A few years after, she packed me in a box labeled “College Stuff.” I wasn’t really welcome in that box of picture frames and knick knacks, but a dirty blanket made good packing wrap.
Luckily, it was cold in the college dormitory—otherwise I might not have made it out of that box under the bed. But as it happened, I got lucky again, and that same pair of not-so-little grubby feet tucked me around themselves as it got colder.
October rolled around, and I overheard talk of parties and Halloween and costumes again. I hoped to get a third shot at stardom, but the costumes they were “oohing” and “ahhing” over on her laptop were not exactly what I was used to.
“You guys, we have to be bunnies for Halloween,” one of the girls wearing too much perfume shrieked. “It would make total sense—we could have little tails and it would be cute, but also sexy!”
A week later, the planning began. I was pretty okay with sitting this one out. Unfortunately, my fluff peeked out from the corner of her bed when the same girl with too much perfume spotted me.
“This is perfect for our tails!” she yelled, yanking me from the bed.
“You think so? I mean it’s not exactly cotton-ball soft, but it’s already got a few holes in it,” she said. I looked at her feet and thought about the time her little hands cut the holes in me right before
we spooked the neighborhood.
It was a losing battle, though. They cut me in two and parceled me off to be bunched into bunny tails. White thread sewed through my not-so-white half into the bottom of three pairs of black leggings. I was a bunny tail—er, tails, to be specific.
Sure, there are worse things in life, but I was not a fan of flopping around on the girls’ backsides in a loud fraternity house while they pretended to be proud of their ingenuity and bunny-ear headbands. When the night was over, I was less of a blanket than I was before, but it was still an experience.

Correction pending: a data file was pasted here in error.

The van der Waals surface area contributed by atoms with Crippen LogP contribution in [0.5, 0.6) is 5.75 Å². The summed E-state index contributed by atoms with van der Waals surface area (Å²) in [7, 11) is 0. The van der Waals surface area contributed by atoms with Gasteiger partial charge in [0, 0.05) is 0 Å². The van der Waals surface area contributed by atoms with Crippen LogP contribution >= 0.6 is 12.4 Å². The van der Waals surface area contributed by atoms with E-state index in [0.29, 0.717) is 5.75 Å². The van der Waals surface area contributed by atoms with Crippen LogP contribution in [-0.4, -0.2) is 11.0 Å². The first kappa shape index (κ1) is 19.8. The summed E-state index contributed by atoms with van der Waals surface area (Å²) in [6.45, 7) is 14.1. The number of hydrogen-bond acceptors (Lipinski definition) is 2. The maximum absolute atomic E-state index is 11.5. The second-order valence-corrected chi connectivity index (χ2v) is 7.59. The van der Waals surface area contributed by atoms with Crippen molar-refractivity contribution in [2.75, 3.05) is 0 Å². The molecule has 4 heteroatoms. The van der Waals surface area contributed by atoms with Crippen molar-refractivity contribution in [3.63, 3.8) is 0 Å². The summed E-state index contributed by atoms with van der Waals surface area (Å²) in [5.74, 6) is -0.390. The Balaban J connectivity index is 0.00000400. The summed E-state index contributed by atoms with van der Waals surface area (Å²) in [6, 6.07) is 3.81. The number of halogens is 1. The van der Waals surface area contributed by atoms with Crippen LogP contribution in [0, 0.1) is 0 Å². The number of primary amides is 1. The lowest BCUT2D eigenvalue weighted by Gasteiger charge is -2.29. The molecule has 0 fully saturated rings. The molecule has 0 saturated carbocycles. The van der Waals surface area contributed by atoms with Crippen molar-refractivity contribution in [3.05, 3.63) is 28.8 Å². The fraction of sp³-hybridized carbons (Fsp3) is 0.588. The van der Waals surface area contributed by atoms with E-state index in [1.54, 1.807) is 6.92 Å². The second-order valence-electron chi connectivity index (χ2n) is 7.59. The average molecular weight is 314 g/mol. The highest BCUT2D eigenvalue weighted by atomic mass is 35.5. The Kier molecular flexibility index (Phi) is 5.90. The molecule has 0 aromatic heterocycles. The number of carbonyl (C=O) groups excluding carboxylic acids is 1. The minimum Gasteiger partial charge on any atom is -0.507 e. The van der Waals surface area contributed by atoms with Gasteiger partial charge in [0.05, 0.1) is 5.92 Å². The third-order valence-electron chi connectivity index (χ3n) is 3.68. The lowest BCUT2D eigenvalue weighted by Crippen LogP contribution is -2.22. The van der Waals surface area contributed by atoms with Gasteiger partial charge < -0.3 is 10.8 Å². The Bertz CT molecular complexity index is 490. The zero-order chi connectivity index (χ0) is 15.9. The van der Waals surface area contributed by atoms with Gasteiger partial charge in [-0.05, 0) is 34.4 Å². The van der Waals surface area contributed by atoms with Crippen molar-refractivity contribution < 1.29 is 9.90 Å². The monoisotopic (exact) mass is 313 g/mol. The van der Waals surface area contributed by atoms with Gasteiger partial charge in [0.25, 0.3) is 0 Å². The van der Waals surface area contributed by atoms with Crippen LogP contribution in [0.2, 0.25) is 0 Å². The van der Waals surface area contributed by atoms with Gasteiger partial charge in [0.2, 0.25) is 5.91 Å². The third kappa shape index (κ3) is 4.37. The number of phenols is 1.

Now that I was only a small piece of dirty blanket, I was really forgotten—only this time it was in the laundry room of the dormitory. When the delivery truck finally picked me up, I was taken away to a donation bin on the other side of town. It was cold again by the time I laid on top of the heap of old clothes and hand-me-downs, but just when I thought I was done with the glory and comfort of couches and costumes, something happened.
It was an especially chilly afternoon in October, and there had been more families and scruffy men than usual rummaging through the donation bins. Suddenly, a little pair of grubby hands grabbed my nail-polish tinted corner, and with one tough tug I was pulled from the bin into the fluorescent light.
“This one, mommy!” The little pair of hands held me up proudly like a lost treasure. “It even has the eye holes for me!”
He was right. His mother looked down from her own digging (she was looking for a coat for him), and sighed as she picked me up. I could tell she thought I was dirty, and I was obviously not a whole blanket anymore. But what was she going to do when all that little pair of dirty hands wanted was a Halloween costume?
“Sure, baby, it’s perfect,” she said, placing me back into his hands.
That night, I was a ghost again—a pretty good one at that. A little shorter and a little thinner than the first time around, but this time the eye holes in my fluff lit up with joy.
“BOO!” said the pair of grubby hands, and I spirited down the street one last time.